2017 Predictions for the Flexible Workspace

By Amanda Fanoun
18.01.17 ·



Over our ten years in the flexible workspace industry, we’ve seen year to year market fluctuations, abundant growth and new emerging sectors that have transformed the industry into what it is today. The impact of 2016 trends will reverberate into the coming year and we’ll see new workplace trends have their way with the market. Here are my workspace predictions for what we’ll see in 2017…


Uncertainty to provide shot in the arm for some developing business segments

Brexit has forced businesses to think differently. But with uncertainty rife, it might not necessarily be the strongest that survive, but the ones who are agile enough to evolve. Businesses move to flexible service models in times of uncertainty. Cloud grew rapidly following the banking crash and recession of 2008, and now we expect to see growth in other ‘as-a-service’ sectors. Flexible office space, including co-working spaces, are seeing huge appetite at the moment. Space-as-a-service will grow, but the model will also expand in other areas that allow businesses to consume other services instead of owning assets. Whether it’s equipment leasing or dog walking, that will provide new opportunities and build new service ecosystems.


Disparate markets will collide

Those who wanted to diversify their portfolios would have to acquire additional properties and grow their footprint. We’ll see that changing. Co-working is increasing in popularity but some providers are finding it difficult to prevent churn and sustain growth because the terms are so short and flexible. At the same time, serviced office spaces provide a more reliable source of income for operators but tenants are demanding newer, more collaborative spaces to work in. We’ll start to see buildings move to be all things to all people by offering different tenancy types, lengths and models under the same roof as they find new ways to compete in a cut-throat marketplace.


Growth of community in the workplace

Co-working has become a concept that isn’t just changing property contracts, it’s also changing how we work with our colleagues and those we share spaces with. As the division between work life and home life becomes more fluid, we’ll see communities at work becoming more important.

It’s difficult to ignore the communication tools such as Slack that have gained popularity. It’s feeding into a need to create stronger and more productive working relationships with those around us. It’s also satisfying the appetite to get things done more efficiently. But there’s another opportunity here, as services migrate onto social platforms. When we provide additional services on top of a community platform, it can become more than a virtual networking tool, it can also provide endless opportunities to maximise the time we spend at work. These services could include everything from food delivery and dry cleaning all integrated into a single platform.


The market will continue to mature

On the back of a large-scale Coworking boom between 2013 and 2015, operators have shown signs of maturity and a decrease in expectations of growth potential within the market. While Coworking will continue to be a strong forcewithin the industry, there are clear signs of continued market maturity for 2017. Based on the Deskmag Global Coworking Survey for both 2016 and 2017, less operators anticipated an increase in both members and income. Operators in 2016, were more focused on driving revenues and building a profitable operation and in 2017, the focus will be on nurturing the collaboration aspect of their workspace communities, which they’ve realized will increase revenues.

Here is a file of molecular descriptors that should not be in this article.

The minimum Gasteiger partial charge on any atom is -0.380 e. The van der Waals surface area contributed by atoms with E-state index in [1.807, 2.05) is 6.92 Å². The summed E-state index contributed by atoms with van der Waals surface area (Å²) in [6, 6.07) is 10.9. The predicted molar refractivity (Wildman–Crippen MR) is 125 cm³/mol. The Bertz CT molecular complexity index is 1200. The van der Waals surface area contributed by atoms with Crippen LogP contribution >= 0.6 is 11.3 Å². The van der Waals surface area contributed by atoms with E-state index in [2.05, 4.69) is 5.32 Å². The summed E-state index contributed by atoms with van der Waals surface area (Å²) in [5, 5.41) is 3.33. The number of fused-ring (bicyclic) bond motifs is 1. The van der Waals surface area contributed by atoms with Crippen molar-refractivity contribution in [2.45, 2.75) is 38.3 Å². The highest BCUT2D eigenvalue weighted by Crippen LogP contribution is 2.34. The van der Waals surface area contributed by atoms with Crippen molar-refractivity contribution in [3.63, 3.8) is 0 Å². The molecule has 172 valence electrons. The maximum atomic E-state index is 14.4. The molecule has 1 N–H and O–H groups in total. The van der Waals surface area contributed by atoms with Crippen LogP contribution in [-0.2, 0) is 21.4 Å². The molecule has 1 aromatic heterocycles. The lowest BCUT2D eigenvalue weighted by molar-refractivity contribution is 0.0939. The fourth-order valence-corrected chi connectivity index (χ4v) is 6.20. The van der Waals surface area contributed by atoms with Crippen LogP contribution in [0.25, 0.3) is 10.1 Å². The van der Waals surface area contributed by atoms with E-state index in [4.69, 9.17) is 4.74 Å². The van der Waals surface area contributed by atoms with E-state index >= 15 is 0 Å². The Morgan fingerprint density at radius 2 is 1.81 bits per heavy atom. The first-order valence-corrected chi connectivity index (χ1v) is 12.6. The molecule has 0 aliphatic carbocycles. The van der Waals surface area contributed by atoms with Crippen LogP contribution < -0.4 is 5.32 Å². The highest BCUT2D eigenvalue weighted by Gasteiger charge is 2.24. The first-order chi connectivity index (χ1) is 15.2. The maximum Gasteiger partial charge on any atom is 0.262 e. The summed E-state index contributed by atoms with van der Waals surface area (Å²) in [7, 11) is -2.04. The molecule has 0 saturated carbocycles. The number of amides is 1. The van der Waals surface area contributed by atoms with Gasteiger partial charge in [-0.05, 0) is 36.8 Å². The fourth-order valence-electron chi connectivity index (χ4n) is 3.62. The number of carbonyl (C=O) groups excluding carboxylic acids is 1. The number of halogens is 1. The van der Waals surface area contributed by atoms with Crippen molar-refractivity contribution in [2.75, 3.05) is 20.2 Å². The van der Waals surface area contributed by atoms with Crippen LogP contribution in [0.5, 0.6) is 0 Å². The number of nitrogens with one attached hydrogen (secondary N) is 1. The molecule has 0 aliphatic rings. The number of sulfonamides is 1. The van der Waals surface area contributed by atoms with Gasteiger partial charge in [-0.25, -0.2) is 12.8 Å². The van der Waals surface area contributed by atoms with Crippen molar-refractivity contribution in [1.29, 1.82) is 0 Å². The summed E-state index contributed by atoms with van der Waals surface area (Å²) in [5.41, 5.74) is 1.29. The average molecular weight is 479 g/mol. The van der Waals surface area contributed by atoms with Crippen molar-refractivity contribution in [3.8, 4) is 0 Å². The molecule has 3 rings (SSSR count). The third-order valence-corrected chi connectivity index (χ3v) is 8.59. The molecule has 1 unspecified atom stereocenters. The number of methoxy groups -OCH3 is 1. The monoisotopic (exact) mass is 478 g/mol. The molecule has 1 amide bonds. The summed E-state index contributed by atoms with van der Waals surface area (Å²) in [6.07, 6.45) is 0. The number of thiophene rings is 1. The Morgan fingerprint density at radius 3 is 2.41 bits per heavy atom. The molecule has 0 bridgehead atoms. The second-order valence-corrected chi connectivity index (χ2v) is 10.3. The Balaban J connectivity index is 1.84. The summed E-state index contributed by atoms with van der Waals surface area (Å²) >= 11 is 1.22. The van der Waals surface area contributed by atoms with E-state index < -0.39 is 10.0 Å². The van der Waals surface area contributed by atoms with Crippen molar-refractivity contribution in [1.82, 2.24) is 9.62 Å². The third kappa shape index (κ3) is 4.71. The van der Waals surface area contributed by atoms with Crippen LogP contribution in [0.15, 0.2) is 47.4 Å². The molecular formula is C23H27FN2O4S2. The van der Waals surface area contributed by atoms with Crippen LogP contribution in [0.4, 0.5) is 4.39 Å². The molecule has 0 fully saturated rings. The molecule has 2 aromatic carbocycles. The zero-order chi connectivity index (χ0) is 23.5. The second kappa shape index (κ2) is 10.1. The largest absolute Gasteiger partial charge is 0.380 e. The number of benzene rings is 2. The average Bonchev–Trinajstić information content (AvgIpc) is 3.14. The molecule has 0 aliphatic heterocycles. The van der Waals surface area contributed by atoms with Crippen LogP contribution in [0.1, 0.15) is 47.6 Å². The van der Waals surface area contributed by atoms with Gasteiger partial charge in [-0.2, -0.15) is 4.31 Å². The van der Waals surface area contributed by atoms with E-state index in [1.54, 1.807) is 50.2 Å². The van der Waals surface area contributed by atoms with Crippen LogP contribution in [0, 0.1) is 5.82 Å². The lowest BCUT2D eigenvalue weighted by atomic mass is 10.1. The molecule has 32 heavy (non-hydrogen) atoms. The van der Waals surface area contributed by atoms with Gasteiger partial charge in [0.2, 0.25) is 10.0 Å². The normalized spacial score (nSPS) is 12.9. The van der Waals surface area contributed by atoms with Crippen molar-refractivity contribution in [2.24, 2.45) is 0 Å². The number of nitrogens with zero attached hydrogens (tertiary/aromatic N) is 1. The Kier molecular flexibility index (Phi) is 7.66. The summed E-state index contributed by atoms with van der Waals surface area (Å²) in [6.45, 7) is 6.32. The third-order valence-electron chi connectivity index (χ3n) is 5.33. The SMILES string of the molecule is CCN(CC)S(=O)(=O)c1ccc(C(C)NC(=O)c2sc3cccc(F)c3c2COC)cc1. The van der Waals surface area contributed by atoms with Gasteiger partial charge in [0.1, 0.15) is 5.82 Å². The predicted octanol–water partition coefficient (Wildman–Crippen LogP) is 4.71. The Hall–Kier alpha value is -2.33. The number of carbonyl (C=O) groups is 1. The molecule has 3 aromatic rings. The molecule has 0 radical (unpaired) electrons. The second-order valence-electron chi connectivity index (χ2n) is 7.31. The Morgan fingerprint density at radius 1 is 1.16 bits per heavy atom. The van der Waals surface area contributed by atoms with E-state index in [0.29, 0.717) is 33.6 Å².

Anticipating less income and members in the workspace means operators will be more cautious about how and where they spend their budget and price their space and memberships, with increased efforts on building and nurturing their member communities.


Collaboration will be key

Operators will focus on inter-member collaboration and optimizing the networking potential of their communities. Brands seeking to grow will put greater attention on in-center expansion and will look to optimize the delivery of value to the members in their workspaces. Scaling from efforts in 2016, this year members and small business will see increased value from collaborative environments.

Software platforms that bring members together and beyond the physical four walls of the workspace are enabling members to discover more networking opportunities and business potential. In 2016, only 76% percent of collaboration within the workspace were based on small tasks and another 42% on projects without partnerships. In 2017, the shared workspace has the potential to become a hub where member organizations, freelancers and entrepreneurs propel their businesses. At the least, they will take more seriously the opportunity to connect with and extract business earning potential from their immediate workspace community and operators will seek to offer an organized method of connecting members and measuring the value of their connections.


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